3

Petitioner did not include the value of the meals and lodging in computing its employees' "wages" for the purpose of paying taxes under FICA or FUTA.2 Nor did petitioner include this value in computing "wages" for the purpose of withholding its employees' federal income tax under 26 U.S.C. § 3402(a).3 Its uniform practice appeared to be consistent with the statutory language, as Congress defined "wages" in substantially identical language for each of these three obligations upon employers.4 Upon audit, however, the Internal Revenue Service included the fair value of the meals and lodging in the employees' "wages" for the purpose of FICA and FUTA, but not for the purpose of income-tax withholding under § 3402(a). The Service acted consistently with the present Treasury Regulations that interpret the definition of "wages" in FICA and FUTA to include the value of these meals and lodging,5 whereas the substantially identical definition of "wages" in § 3401(a) is interpreted by Treasury Regulations to exclude this value. Compare Treas.Reg. §§ 31.3121(a)-1(e), (f) (FICA), 26 CFR §§ 31.3121(a)-1(e), (f) (1980); Treas.Reg. §§ 31.3306(b)-1(e), (f) (FUTA), 26 CFR §§ 31.3306(b)-1(e), (f) (1980); with Treas.Reg. §§ 31.3401(a)-1(b)(9), (10) (income-tax withholding), 26 CFR §§ 31.3401(a)-1(b)(9), (10) (1980). Petitioner paid the additional assessment and brought this suit for a refund under 28 U.S.C. § 1346(a)(1).6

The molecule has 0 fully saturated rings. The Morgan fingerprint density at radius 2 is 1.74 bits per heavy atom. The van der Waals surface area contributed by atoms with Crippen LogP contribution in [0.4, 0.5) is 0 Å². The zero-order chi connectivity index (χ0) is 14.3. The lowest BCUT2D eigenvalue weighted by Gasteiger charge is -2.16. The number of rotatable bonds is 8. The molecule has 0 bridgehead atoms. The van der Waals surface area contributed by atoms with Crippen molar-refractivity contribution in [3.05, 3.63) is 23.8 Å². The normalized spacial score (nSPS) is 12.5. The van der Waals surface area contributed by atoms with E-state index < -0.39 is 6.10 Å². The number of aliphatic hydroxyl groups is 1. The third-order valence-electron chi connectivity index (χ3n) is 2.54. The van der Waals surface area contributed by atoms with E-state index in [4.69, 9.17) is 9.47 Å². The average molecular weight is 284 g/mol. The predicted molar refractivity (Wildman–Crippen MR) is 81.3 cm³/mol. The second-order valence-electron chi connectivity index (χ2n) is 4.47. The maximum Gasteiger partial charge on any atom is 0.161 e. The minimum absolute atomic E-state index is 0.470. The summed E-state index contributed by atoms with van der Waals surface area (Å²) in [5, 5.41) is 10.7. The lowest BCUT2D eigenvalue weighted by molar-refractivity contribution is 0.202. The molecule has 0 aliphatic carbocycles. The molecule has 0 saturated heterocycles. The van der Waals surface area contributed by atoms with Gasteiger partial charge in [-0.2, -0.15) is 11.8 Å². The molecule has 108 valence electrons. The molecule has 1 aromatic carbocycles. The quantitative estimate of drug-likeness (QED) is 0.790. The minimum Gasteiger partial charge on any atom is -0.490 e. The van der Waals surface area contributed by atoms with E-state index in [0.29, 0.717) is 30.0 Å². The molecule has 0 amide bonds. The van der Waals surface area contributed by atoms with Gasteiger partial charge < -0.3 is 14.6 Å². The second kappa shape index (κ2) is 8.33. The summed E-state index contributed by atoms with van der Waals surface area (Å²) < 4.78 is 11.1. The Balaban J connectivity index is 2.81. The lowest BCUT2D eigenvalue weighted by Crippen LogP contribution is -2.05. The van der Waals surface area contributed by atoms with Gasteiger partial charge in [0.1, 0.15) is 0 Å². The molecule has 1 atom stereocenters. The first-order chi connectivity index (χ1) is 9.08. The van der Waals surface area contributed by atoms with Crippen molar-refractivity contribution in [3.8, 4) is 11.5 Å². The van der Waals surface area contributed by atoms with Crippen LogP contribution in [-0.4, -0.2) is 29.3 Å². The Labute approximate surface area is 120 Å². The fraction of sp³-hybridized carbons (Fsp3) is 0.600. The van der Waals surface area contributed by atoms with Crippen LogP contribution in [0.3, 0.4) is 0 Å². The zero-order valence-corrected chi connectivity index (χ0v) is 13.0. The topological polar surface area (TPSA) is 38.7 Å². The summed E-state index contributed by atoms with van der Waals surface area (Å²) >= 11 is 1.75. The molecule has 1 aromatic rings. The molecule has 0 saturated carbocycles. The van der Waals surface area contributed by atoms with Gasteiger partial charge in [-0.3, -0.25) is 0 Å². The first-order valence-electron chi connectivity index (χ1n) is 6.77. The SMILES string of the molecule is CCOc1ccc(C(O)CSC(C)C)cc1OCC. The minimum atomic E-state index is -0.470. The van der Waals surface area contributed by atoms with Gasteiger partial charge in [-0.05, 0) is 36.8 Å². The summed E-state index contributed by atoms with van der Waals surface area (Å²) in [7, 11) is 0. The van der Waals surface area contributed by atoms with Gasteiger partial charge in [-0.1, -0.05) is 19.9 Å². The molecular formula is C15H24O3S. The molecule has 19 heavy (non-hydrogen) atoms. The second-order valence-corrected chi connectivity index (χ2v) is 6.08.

4

The District Court for the Southern District of Texas granted the Government's motion for summary judgment. The Court of Appeals for the Fifth Circuit affirmed, expressing the view that the different interpretations of the definition of "wages" are justified by the different purposes of FICA and FUTA, on the one hand, and income-tax withholding, on the other. 624 F.2d 701, 707 (1980). We granted a writ of certiorari, 449 U.S. 1109, 101 S.Ct. 917, 66 L.Ed.2d 838 (1981), because the Court of Appeals' decision conflicts with the decisions of other Courts of Appeals.7 We now reverse.

II

5

The Government acknowledges that petitioner properly excluded the value of the meals and lodging in computing the "wages" from which it withheld employees' income tax under § 3402(a). Under the Treasury Regulation interpreting the definition of "wages" for income-tax withholding, the employer excludes the value of meals or lodging from "wages" if the employee excludes the value from his gross income. Treas.Reg. § 31.3401(a)-1(b)(9), 26 CFR § 31.3401(a)-1(b)(9) (1980). Under the convenience-of-the-employer rule, an employee may exclude from gross income the value of meals and lodging furnished to him by his employer if the employer furnished both the meals and lodging for its own convenience, furnished the meals on its business premises, and required the employee to accept the lodging on the business premises as a condition of employment. 26 U.S.C. § 119 (1976 ed., Supp.III).8 Petitioner's provision of meals and lodging to employees on its offshore rigs satisfied each of these § 119 requirements. The value of the meals and lodging therefore was excludable by the employer from "wages" under Treas.Reg. § 31.3401(a)-1(b)(9), 26 CFR § 31.3401(a)-1(b)(9) (1980). See generally Commissioner v. Kowalski, 434 U.S. 77, 98 S.Ct. 315, 54 L.Ed.2d 252 (1977).